M, Q, Moneypenny, Nomi, and the whole MI6 gang toast to Bond lovingly back at HQ. The final moments of the movie see Madeleine and Mathilde driving down a winding road, with the mother saying to her daughter that she wants to tell her the story of a man named Bond, James Bond. Credits.

A Definitive End to a Wholly Unique Bond

The Daniel Craig era of the "James Bond" franchise was markedly different than anything that came before right from the jump. The staggering leap between "Die Another Day" and "Casino Royale" simply cannot be overstated. Yes, this new 007 was gritty and a little darker than his predecessors, but it was always more than that. For most of the franchise's existence, it has been a mission of the week sort of deal. Not to say that things didn't carry over from movie to movie, but most of the films before the Craig era can be enjoyed as their own, existing largely on an island, isolated from continuity.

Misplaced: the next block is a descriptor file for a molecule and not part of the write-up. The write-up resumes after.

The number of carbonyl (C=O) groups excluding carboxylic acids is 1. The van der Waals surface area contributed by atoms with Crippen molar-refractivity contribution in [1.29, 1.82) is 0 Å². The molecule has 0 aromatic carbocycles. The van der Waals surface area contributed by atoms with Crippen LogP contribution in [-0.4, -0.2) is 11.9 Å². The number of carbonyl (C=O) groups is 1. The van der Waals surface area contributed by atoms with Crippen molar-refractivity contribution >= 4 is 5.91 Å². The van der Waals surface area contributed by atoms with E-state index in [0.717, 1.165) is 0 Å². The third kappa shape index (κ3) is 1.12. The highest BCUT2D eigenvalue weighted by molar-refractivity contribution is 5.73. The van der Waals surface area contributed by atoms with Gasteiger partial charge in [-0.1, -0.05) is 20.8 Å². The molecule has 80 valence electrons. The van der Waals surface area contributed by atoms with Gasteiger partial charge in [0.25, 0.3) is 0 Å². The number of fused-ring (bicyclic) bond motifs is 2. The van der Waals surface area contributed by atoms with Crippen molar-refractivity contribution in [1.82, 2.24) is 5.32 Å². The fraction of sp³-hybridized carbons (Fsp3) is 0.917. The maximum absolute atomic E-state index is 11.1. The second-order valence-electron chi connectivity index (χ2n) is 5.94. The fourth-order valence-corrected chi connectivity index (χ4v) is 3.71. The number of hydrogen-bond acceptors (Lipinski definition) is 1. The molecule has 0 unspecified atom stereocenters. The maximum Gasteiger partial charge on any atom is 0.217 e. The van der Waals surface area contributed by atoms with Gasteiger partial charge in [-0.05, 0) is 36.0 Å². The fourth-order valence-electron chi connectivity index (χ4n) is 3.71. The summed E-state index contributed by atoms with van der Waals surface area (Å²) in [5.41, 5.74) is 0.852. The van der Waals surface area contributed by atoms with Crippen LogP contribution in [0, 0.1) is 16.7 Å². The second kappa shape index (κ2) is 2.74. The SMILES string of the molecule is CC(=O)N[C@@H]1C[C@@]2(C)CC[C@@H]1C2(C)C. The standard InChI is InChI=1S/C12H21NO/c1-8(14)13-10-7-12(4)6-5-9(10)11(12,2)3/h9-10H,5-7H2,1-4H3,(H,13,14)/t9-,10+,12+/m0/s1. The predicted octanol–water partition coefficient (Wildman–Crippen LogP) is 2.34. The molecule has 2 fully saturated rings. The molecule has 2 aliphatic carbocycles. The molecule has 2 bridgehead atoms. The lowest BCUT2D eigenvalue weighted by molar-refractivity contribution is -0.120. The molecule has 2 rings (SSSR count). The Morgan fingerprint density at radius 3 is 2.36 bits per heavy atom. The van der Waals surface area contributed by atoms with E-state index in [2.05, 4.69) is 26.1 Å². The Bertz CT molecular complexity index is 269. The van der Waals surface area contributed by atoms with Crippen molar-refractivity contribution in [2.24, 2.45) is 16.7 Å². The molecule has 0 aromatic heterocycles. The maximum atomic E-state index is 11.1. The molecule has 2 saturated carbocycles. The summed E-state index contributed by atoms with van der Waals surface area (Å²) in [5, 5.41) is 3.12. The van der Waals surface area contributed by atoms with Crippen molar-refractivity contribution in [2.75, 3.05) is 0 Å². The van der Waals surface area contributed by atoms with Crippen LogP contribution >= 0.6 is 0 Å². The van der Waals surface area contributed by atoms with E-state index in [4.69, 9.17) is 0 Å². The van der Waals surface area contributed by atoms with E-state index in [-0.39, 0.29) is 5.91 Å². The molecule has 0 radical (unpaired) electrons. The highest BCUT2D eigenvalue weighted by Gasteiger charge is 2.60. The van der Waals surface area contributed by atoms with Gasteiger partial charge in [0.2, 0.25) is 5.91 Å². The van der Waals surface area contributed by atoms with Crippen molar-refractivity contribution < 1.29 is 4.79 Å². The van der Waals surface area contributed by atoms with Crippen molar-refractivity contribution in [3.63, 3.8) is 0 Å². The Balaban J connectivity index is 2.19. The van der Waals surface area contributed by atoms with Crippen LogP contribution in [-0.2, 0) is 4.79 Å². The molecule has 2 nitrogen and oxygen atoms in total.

While "Skyfall" largely stands alone, the entirety of Craig's tenure in the role resulted in a large, five-movie arc. In the 15 years that Crag has been Bond, Hollywood became much more obsessed with interconnected storytelling, for better or for worse, and that's something that, for the first time in a meaningful way, made its way into this franchise. As a result, that necessitated a need for a definitive conclusion in "No Time to Die."